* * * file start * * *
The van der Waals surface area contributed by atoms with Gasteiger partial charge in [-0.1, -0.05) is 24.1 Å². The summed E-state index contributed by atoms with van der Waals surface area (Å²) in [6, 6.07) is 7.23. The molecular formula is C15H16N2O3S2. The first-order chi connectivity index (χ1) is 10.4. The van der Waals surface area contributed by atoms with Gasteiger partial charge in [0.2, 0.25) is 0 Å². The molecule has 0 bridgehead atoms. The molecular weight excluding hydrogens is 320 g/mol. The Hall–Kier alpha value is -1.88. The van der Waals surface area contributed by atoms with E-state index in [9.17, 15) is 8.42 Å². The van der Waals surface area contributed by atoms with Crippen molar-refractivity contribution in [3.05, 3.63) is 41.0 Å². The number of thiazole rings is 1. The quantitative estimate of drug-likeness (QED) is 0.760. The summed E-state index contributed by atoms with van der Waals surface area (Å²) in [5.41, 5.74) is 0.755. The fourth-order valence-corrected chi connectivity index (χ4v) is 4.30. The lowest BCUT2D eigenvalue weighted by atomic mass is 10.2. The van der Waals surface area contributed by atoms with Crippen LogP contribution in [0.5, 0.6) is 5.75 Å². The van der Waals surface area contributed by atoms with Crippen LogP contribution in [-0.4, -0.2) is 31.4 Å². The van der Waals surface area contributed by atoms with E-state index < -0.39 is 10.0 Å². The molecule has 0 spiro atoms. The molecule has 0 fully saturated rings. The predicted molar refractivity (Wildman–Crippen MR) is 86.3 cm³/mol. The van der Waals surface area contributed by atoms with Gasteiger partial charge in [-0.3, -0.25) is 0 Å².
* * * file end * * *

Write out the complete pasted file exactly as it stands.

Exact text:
The van der Waals surface area contributed by atoms with Gasteiger partial charge in [-0.1, -0.05) is 24.1 Å². The summed E-state index contributed by atoms with van der Waals surface area (Å²) in [6, 6.07) is 7.23. The molecular formula is C15H16N2O3S2. The first-order chi connectivity index (χ1) is 10.4. The van der Waals surface area contributed by atoms with Gasteiger partial charge in [0.2, 0.25) is 0 Å². The molecule has 0 bridgehead atoms. The molecular weight excluding hydrogens is 320 g/mol. The Hall–Kier alpha value is -1.88. The van der Waals surface area contributed by atoms with E-state index in [9.17, 15) is 8.42 Å². The van der Waals surface area contributed by atoms with Crippen molar-refractivity contribution in [3.05, 3.63) is 41.0 Å². The number of thiazole rings is 1. The quantitative estimate of drug-likeness (QED) is 0.760. The summed E-state index contributed by atoms with van der Waals surface area (Å²) in [5.41, 5.74) is 0.755. The fourth-order valence-corrected chi connectivity index (χ4v) is 4.30. The lowest BCUT2D eigenvalue weighted by atomic mass is 10.2. The van der Waals surface area contributed by atoms with Crippen LogP contribution in [0.5, 0.6) is 5.75 Å². The van der Waals surface area contributed by atoms with Crippen LogP contribution in [-0.4, -0.2) is 31.4 Å². The van der Waals surface area contributed by atoms with E-state index < -0.39 is 10.0 Å². The molecule has 0 spiro atoms. The molecule has 0 fully saturated rings. The predicted molar refractivity (Wildman–Crippen MR) is 86.3 cm³/mol. The van der Waals surface area contributed by atoms with Gasteiger partial charge in [-0.3, -0.25) is 0 Å².